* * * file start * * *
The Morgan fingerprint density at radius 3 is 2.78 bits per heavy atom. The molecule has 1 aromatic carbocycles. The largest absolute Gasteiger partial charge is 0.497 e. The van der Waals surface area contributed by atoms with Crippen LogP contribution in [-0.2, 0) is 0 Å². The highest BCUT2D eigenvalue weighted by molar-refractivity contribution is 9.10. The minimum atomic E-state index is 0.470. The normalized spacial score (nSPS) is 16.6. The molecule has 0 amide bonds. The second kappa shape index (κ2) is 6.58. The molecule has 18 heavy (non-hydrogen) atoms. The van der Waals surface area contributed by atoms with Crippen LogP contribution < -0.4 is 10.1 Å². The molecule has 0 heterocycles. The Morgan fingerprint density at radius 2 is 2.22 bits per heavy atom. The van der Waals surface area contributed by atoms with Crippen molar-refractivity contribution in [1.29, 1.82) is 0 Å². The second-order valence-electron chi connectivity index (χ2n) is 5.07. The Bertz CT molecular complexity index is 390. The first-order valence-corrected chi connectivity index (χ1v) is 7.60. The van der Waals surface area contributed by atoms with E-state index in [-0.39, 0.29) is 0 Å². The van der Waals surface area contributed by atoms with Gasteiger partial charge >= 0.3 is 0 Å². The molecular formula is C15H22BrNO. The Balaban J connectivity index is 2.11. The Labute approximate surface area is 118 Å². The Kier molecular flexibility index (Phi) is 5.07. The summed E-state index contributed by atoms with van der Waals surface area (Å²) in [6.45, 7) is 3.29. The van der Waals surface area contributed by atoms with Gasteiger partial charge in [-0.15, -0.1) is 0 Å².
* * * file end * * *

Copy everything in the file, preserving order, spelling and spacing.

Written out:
The Morgan fingerprint density at radius 3 is 2.78 bits per heavy atom. The molecule has 1 aromatic carbocycles. The largest absolute Gasteiger partial charge is 0.497 e. The van der Waals surface area contributed by atoms with Crippen LogP contribution in [-0.2, 0) is 0 Å². The highest BCUT2D eigenvalue weighted by molar-refractivity contribution is 9.10. The minimum atomic E-state index is 0.470. The normalized spacial score (nSPS) is 16.6. The molecule has 0 amide bonds. The second kappa shape index (κ2) is 6.58. The molecule has 18 heavy (non-hydrogen) atoms. The van der Waals surface area contributed by atoms with Crippen LogP contribution < -0.4 is 10.1 Å². The molecule has 0 heterocycles. The Morgan fingerprint density at radius 2 is 2.22 bits per heavy atom. The van der Waals surface area contributed by atoms with Crippen molar-refractivity contribution in [1.29, 1.82) is 0 Å². The second-order valence-electron chi connectivity index (χ2n) is 5.07. The Bertz CT molecular complexity index is 390. The first-order valence-corrected chi connectivity index (χ1v) is 7.60. The van der Waals surface area contributed by atoms with E-state index in [-0.39, 0.29) is 0 Å². The van der Waals surface area contributed by atoms with Gasteiger partial charge >= 0.3 is 0 Å². The molecular formula is C15H22BrNO. The Balaban J connectivity index is 2.11. The Labute approximate surface area is 118 Å². The Kier molecular flexibility index (Phi) is 5.07. The summed E-state index contributed by atoms with van der Waals surface area (Å²) in [6.45, 7) is 3.29. The van der Waals surface area contributed by atoms with Gasteiger partial charge in [-0.15, -0.1) is 0 Å².